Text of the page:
Animal experimentation in forensic sciences: How far have we come?

C. Cattaneo, E. Maderna, A. Rendinelli, D. Gibelli

Research output: Contribution to journalArticlepeer-review


In the third millennium where ethical, ethological and cultural evolution seem to be leading more and more towards an inter-species society, the issue of animal experimentation is a moral dilemma. Speaking from a self-interested human perspective, avoiding all animal testing where human disease and therapy are concerned may be very difficult or even impossible, such testing may not be so easily justifiable when suffering-or killing-of non human animals is inflicted for forensic research. In order to verify how forensic scientists are evolving in this ethical issue, we undertook a systematic review of the current literature. We investigated the frequency of animal experimentation in forensic studies in the past 15 years and trends in publication in the main forensic science journals.Types of species, lesions inflicted, manner of sedation or anesthesia and euthanasia were examined in a total of 404 articles reviewed, among which 279 (69.1%) concerned studies involving animals sacrificed exclusively for the sake of the experiment. Killing still frequently includes painful methods such as blunt trauma, electrocution, mechanical asphyxia, hypothermia, and even exsanguination; of all these animals, apparently only 60.8% were anesthetized.The most recent call for a severe reduction if not a total halt to the use of animals in forensic sciences was made by Bernard Knight in 1992. In fact the principle of reduction and replacement, frequently respected in clinical research, must be considered the basis for forensic science research needing animals.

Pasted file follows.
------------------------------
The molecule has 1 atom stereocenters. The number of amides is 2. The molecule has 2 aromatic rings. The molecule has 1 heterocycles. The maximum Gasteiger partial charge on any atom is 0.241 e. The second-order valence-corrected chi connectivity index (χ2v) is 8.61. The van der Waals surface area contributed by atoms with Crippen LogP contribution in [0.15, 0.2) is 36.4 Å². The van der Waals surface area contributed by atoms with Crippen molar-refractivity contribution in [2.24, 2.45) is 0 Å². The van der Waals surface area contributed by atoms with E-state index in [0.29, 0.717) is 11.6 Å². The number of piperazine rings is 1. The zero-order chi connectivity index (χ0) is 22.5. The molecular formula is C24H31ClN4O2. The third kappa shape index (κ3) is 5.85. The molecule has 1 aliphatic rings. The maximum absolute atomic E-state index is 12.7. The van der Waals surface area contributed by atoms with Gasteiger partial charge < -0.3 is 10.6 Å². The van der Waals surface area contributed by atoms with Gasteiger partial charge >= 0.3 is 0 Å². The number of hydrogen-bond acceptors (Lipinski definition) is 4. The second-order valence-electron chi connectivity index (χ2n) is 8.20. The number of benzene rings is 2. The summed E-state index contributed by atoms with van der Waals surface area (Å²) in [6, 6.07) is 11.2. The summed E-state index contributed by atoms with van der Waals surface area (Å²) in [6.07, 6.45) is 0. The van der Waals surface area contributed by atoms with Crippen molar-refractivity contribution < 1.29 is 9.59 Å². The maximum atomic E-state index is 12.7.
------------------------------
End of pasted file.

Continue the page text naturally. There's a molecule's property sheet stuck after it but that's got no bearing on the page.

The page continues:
Original languageEnglish
Pages (from-to)e29-e35
JournalForensic Science International
Publication statusPublished - Sep 1 2015


  • Animal experimentation
  • Ethics
  • Forensic pathology
  • Forensic sciences

ASJC Scopus subject areas

  • Pathology and Forensic Medicine


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